Born in Claremont, on the New Hampshire (“New-Hamp-sha”) side of the Connecticut River, Auntie (“Ahn-tee”) Peggy went to school in Springfield on the Vermont side, and married her high school sweetheart, Bernie Dunbar, while both attended Keene State Teachers College.

After moving to the Capitol City of Concord they planned their lives around the school year and that Sunapee cottage (which had been their first home) became the Dunbar family’s summer camp, a mere 45 minutes up I-89 and a short walk to my grandparents’ place on the Georges Mills end of the lake.

Meanwhile, my dad had re-married (a truly wonderful woman) and as a construction engineer, moved the family to wherever the next project was, a fascinating lifestyle but one that lacked a permanent sense of place.

No matter, there was always Georges Mills whenever we could make it there, which meant fun with my cousins and grandparents and time to “visit” (as she called it) with my diminutive aunt, who my siblings referred to as Big Peggy – as opposed to my sister who was then known as Little Peggy – and who could make it seem like she had all the time in the world for you.

Ready to listen, quick to laugh and encourage, as I got older I came to admire her lack of pretention, and to recognize how firm she could be in her beliefs, which included a staunch loyalty to those she loved.

As is the way of life, there would come times of triumph and times of tragedy, and in grief we remained close.  “Oh Pooh,” she’d sigh.

But there were also times of adventure and sometimes we’d manage to meet up in places like Athens and London, where with an inquisitive nature she’d want to tour every site.  On the day we all visited Portobello Market, a movie crew was filming a scene.  Years later, while watching a rather forgettable movie on the tellie (“Who Dares Wins”) that very scene appeared and there she was!  Strolling through one of the stalls in the background looking at tea pots.

Eventually I settled down myself – unsurprisingly, she knew my future wife before I did – and when it came time to meet Linda’s parents it was Auntie Peggy who soothed my jitters by assuring me what fine people they were.  Of course she was right.

When our kids arrived there were no finer role models than Peggy and Bernie Dunbar, who’d been known as  the “cool” parents, spending lots of time with their boys and getting to know each of their friends.

And even when their boys had grown and the grandkids began to call, the door still remained open for this moony old nephew to make his way north for an occasional hug and an all-too-rare but highly treasured visit. For that I am forever grateful.

This universally admired song was written by Eric Clapton and Will Jennings in 1991, after the tragic loss of Clapton’s four-year-old son, who fell from the window of a 53rd floor apartment in New York. Clapton went on to receive six Grammy Awards for it and this, his “unplugged” version reached number one the Billboard charts.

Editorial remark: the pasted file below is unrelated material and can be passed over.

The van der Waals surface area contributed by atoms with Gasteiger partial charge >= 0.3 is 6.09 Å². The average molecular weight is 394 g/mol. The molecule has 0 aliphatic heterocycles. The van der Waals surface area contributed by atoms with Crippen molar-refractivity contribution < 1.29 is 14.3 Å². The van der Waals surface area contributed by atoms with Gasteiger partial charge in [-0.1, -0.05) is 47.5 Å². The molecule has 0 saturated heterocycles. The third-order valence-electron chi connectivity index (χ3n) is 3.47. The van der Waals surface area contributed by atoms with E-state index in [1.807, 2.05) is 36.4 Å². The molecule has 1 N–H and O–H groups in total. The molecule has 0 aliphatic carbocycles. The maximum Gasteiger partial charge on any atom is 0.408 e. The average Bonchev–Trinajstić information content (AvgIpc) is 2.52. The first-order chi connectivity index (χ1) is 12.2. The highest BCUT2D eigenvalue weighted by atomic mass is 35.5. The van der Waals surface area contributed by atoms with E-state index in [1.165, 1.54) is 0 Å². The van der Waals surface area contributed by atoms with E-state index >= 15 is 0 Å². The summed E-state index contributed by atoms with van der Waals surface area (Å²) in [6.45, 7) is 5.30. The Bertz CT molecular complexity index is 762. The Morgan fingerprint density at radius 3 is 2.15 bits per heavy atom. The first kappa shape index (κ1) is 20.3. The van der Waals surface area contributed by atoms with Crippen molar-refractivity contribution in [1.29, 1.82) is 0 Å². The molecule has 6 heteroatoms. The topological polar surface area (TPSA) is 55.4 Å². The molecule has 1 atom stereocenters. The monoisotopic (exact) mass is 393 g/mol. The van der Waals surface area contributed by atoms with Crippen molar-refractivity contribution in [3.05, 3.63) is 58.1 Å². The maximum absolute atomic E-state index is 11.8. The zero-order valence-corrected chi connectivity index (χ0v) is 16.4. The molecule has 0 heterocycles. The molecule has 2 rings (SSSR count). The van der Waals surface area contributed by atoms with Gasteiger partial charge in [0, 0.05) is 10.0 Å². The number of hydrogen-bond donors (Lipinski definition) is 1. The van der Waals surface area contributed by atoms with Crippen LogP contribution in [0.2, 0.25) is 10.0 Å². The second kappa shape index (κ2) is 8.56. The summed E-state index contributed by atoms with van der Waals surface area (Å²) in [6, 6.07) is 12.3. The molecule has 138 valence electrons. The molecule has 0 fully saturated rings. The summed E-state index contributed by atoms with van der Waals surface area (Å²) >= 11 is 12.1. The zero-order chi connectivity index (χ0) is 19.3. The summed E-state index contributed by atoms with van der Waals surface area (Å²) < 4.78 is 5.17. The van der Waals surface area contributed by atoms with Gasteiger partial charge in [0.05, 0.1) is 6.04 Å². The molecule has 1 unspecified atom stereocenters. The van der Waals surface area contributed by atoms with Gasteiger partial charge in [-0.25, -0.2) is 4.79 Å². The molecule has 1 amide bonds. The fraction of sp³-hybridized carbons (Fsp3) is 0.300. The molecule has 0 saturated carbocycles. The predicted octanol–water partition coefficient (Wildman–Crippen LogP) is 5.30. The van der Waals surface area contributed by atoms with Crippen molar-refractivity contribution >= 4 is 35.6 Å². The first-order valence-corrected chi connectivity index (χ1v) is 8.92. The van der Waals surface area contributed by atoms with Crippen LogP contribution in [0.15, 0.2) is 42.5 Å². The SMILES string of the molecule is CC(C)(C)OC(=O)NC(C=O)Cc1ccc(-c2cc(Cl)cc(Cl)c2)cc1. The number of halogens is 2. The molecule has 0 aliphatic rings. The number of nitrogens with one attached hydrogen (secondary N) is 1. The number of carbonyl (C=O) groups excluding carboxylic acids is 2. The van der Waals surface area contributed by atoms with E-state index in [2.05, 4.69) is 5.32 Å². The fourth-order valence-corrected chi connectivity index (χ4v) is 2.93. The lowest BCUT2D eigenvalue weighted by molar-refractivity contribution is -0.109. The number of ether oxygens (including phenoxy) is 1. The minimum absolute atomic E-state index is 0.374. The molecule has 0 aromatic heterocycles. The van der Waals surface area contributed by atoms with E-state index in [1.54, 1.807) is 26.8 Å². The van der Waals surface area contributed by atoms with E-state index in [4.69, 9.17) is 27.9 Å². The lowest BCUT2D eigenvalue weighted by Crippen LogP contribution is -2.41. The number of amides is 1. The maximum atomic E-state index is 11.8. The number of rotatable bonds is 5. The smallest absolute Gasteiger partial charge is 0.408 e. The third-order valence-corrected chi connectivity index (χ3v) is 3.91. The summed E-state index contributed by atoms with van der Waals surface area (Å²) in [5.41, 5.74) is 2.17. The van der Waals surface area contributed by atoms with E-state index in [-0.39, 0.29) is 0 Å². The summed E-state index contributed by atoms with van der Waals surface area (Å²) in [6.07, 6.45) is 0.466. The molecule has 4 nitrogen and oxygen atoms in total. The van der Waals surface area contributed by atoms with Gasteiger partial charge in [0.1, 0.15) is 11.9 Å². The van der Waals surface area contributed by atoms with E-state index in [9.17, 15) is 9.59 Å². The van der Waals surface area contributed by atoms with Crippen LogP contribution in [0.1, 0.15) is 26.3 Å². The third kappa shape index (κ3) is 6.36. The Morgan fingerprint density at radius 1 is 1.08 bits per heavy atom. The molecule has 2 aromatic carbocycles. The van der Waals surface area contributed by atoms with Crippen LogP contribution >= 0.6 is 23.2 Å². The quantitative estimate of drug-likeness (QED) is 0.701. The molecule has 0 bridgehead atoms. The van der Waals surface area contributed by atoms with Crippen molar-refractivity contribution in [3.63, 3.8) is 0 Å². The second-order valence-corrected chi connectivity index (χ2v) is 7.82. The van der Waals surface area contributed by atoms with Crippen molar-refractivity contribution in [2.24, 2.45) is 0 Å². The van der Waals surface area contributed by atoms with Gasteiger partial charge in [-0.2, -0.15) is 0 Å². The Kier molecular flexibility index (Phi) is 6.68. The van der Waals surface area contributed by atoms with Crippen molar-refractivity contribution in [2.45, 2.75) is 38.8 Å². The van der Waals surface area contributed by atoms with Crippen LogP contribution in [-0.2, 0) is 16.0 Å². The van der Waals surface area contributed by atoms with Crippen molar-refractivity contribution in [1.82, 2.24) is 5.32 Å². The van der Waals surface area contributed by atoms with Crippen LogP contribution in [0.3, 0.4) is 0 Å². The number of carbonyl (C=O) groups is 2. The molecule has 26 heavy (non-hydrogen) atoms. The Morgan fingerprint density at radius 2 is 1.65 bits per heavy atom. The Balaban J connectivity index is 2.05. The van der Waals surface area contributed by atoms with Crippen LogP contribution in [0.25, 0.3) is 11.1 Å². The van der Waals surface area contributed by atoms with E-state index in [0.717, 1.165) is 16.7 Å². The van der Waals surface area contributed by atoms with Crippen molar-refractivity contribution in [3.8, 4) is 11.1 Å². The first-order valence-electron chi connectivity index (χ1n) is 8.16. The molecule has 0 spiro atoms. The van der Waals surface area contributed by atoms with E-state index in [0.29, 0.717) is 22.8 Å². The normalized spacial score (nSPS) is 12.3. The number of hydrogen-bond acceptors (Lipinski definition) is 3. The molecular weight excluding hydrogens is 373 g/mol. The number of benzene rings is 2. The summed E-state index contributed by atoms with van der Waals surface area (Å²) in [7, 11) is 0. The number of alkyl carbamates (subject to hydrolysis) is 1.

But along with “My Father’s Eyes,” Clapton stopped playing it in 2004. “I didn’t feel the loss anymore, which is so much a part of performing those songs,” he said. “I really have to connect with the feelings that were there when I wrote them. They’re kind of gone and I really don’t want them to come back, particularly. My life is different now.”

That’s good for Eric Clapton, and thankfully this recording remains. Even the most skeptical among us have their own idea of Heaven and if by some miracle I ever make it to mine you can be sure that I’ll be listening for a much cherished nickname, spoken with a rich and vibrant Yankee accent.

Tears in Heaven

Would you know my name

If I saw you in Heaven?

Would it be the same

If I saw you in Heaven?

I must be strong and carry on

‘Cause I know I don’t belong here in Heaven

Would you hold my hand

If I saw you in Heaven?

Would you help me stand

If I saw you in Heaven?

I’ll find my way through night and day

‘Cause I know I just can’t stay here in Heaven

Time can bring you down, time can bend your knees

Time can break your heart, have you begging please, begging please

Beyond the door there’s peace I’m sure

And I know there’ll be no more tears in Heaven

Would you know my name

If I saw you in Heaven?

Would it be the same

If I saw you in Heaven?

I must be strong and carry on

Cause I know I don’t belong here in Heaven

Flowers in the morn, freshly born – come let’s drift together

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Rivaled only by when she said “I do,” life has offered no finer moments to me than bearing witness while my dear wife first experienced motherhood, and then experienced it again. And such different times they were.

The first was on a fine April morning in 1991, when as Canadian residents we enjoyed the benefits of OHIP (Ontario Health Insurance Plan) along with – as we would come to realize – some rather liberal birthing amenities.

Amongst the information provided by Toronto’s Women’s College Hospital was a list of ‘Things to Bring’ for the ordeal. And we followed it closely, including: a cooler with some beer to “encourage lactation,”  sandwiches for the expectant dad in case it was a long wait, and a nice bottle of champagne to celebrate the occasion.